Chabad Jewish Center of Naples is taking Hanukkah to new heights.
Specifically, 25 feet in the air. That’s the height of a menorah the group is working to erect for Chabad’s Hanukkah extravaganza, to be held Sunday at the Village on Venetian Bay.
The menorah symbolizes a miracle of ancient Judaism, when celebrants were rededicating the Holy Temple in Jerusalem during the Maccabean Revolt in the 2nd century B.C. The Jews had only enough oil to light the flame for one night, but it nevertheless kept burning for eight.
While the menorah is a candelabrum with eight branches, one for each of those nights, it has nine flames. The center flame, the “shamash” or servant flame, rises from the base and serves to light the others. One more flame is lit each night of Hanukkah until all eight, plus the shamash, are lit.
Hanukkah is known as the Festival of Lights. It begins each year on the 25th day of Kislev in the Hebrew calendar, but like Easter, doesn’t correspond to a fixed day in the Gregorian calendar used in the U.S.
The hands creating Chabad’s menorah are those of Alan Meyers, owner of Big Al’s Welding in Bonita Springs.
Meyers, a Catholic, is providing all the labor and materials for the project.
“He didn’t want anything in return,” Chabad’s Rabbi Fishel Zaklos said. “He totally donated everything.”
Meyers just sees it as a way to give back to the community for his own good fortune.
“Life is good. I came here with a suitcase of clothes and a prayer, and my prayer was answered,” Meyers said.
Out of work and divorced in New Orleans 23 years ago, he said, he received a round-trip airplane ticket from a friend in Naples.
“He said, ‘If you like it here, you can stay.’ Twenty-three years later, here I am. My doors are open, my bills are all paid. That’s a big plus right now,” Meyers said.
He’s owned his business for 16 of those years.
When the rabbi called him, Meyers said, “he told me what he was trying to do. He came by, showed me a plan, and I said, ‘I could do this.’ ”
Considering its 25-foot height and metal structure, the Chabad menorah is designed to be as easy as possible to transport, assemble and set up, Meyers said.
“It’s easy to take it apart and put it together,” he said.
He built it from aluminum, since it is one-fourth the weight of steel. A bold, modern design utilizes 3-inch square aluminum tubing and has four arms on each side jutting out at 45-degree angles.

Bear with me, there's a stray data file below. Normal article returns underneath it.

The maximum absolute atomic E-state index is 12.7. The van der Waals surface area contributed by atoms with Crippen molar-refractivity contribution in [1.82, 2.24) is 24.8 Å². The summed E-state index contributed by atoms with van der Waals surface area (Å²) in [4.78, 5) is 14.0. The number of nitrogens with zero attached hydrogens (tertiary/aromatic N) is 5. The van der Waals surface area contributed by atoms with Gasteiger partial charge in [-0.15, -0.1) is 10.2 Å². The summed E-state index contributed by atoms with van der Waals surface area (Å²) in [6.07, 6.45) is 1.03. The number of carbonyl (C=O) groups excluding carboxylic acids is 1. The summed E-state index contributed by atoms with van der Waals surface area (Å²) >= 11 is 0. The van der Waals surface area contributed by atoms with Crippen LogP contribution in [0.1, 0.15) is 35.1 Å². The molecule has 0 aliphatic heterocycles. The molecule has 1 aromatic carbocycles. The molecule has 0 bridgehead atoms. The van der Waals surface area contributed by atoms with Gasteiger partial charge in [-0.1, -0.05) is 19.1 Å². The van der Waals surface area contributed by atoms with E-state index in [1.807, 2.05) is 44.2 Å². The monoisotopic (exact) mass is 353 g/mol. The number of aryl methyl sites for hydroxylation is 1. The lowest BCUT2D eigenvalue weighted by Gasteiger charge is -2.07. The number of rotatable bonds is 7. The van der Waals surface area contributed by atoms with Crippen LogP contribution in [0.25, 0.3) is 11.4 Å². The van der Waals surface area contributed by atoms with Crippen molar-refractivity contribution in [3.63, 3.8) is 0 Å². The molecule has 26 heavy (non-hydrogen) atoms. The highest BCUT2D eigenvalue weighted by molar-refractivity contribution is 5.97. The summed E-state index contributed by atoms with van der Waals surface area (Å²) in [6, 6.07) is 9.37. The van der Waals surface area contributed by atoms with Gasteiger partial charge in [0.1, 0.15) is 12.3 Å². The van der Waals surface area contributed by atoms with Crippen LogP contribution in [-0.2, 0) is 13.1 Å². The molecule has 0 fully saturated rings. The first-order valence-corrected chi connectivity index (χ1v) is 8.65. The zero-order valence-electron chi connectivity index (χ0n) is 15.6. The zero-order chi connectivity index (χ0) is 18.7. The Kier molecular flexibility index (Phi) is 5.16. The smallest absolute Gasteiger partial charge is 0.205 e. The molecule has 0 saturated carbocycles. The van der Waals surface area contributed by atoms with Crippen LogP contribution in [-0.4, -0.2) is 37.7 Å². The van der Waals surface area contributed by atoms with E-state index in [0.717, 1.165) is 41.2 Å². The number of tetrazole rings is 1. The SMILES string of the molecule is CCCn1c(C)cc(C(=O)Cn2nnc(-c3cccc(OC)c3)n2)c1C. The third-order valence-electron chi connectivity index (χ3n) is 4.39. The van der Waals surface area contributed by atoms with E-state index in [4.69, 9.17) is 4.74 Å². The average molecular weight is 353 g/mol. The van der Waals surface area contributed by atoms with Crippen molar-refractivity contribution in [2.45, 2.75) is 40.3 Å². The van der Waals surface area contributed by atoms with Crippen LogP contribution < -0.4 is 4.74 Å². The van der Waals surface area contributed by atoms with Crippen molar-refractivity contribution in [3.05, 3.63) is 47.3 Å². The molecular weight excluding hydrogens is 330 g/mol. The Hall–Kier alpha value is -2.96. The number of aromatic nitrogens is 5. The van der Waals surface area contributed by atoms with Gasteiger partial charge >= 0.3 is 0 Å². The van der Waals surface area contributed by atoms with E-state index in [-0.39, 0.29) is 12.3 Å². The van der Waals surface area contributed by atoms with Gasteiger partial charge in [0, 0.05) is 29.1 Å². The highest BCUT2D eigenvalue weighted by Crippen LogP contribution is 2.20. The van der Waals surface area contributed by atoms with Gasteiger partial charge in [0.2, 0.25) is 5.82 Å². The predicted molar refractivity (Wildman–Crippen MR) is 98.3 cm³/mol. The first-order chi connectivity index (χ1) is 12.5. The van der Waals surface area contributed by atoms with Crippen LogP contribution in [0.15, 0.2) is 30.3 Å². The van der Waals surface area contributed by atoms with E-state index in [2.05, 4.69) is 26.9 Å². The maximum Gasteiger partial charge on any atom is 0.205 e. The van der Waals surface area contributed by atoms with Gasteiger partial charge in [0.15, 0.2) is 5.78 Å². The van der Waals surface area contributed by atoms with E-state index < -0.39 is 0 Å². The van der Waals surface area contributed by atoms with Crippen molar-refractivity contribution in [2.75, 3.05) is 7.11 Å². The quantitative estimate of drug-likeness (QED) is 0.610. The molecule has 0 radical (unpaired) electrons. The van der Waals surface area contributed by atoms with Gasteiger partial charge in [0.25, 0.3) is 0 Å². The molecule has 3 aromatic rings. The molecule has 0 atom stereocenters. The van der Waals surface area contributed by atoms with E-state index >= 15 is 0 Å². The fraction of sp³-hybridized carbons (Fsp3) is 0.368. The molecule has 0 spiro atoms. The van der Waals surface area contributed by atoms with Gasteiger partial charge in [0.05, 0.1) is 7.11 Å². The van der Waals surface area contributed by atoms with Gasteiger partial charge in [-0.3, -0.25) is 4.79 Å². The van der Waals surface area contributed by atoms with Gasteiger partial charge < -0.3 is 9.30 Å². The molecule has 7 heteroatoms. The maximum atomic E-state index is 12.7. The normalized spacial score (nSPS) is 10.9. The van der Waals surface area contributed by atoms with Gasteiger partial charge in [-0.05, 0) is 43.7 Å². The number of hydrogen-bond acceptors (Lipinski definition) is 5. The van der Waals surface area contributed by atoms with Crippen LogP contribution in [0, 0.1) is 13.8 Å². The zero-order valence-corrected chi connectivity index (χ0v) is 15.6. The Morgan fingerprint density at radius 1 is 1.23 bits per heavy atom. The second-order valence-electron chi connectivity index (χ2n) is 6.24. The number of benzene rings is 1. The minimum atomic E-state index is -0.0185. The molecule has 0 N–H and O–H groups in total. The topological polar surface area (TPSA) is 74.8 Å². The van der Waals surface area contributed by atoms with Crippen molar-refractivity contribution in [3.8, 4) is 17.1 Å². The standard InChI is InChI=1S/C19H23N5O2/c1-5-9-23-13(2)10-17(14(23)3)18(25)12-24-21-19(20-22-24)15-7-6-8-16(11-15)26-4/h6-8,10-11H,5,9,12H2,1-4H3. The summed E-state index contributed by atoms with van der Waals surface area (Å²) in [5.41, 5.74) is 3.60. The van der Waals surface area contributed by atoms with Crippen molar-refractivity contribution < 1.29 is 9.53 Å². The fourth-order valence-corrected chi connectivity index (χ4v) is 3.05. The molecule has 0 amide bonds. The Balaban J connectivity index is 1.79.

Maurice Tordghman, Victor Fuss and Sam Blitz are among those who worked with him on the idea and look of the menorah, Zaklov said.
“A few members got together, and wanted to do something big,” he said.
On top of the menorah’s branches will be tiki torches, the same type used on walkways and at outdoor barbecues, Zaklov said.
Traditionally, he said, olive oil provides the fuel to light the menorah’s flames, but candles are perfectly acceptable, “and we’ll be using oil, too” — off-the-shelf lamp oil.
Sunday evening, the towering menorah will be the centerpiece of Chabad’s Hanukkah celebration, held once again at the Village on Venetian Bay, on the south side of Park Shore Drive.
As in years past, Naples Mayor Bill Barnett will do the honors lighting the flames on the menorah, three flames in this case, because Sunday is the second night of Hanukkah this year.
To do so Sunday night, Barnett will have to ascend to the torches in a cherry-picker.
“Oh my gosh, he’s always got a surprise for me,” Barnett said of the rabbi when informed of the altitude requirement for his mayoral duties this Hanukkah. “It’s a nice celebration, and it’s great for Naples. I light Christmas trees, I light menorah candles. Whatever your beliefs, everybody respects everyone.”
Barnett will ascend the cherry-picker to light the torches around sunset. On the ground, the Naples Klezmer Band, a traditional Jewish orchestra, will perform.
Children will be putting edible decorations on holiday cookies, enjoying games and gelt, the traditional chocolate coins, and bouncing in the bounce house. The Hebrew school’s choir will sing Hanukkah songs.
Foods will include latkes, or potato pancakes, and sugar-covered jelly doughnuts, said Ettie Zaklos, Fishel’s wife and the educational director of Chabad.
Since Hanukkah is about oil, she said, it is customary to eat oily foods during its celebration. Additional food items will be catered by a delicatessen from Miami.
Jews from all congregations, whether Orthodox, Reform, Conservative or unaffiliated, are encouraged to share in the celebration, she said.
Everyone, of any faith, is welcome, she added.
“We think it’s a wonderful community event. We’re honored to be hosting it here (Village on Venetian Bay) again,” said Lisa Paul, director of commercial properties for the Lutgert Co. “That’s an awesome-sized menorah. I’m excited to see it.”
Chabad has a tradition of doing things in a big way at its Hanukkah celebrations. Last year, the Chabad built a 20-foot walk-in version of a dreidel, the four-sided children’s top that is a Hanukkah tradition.
“It’s nice to bring in a new twist, new energy,” Fishel Zaklos said. “When you do it every year the same way, you lose excitement. We wanted to do something to really help spread the light.”
Ettie Zaklos said the lights of the menorah symbolize the light we can spread in our lives.
“Lighting up the world, one candle at a time, is the spirit of Chanukah,” she said. “Never be satisfied with what you’ve done today, keep adding light and kindness all around you.”
The flame of the menorah, Rabbi Zaklos said, signifies the flickering of light in a world of darkness. The message, he said, is “Never give up. We can brighten the world. Ultimately, good prevails over evil.”
Standing 25 feet high and mounted on a 6-foot stage, Chabad’s menorah should be visible over Venetian Bay, throughout the neighborhood, and out into the Gulf of Mexico.
The light is being spread.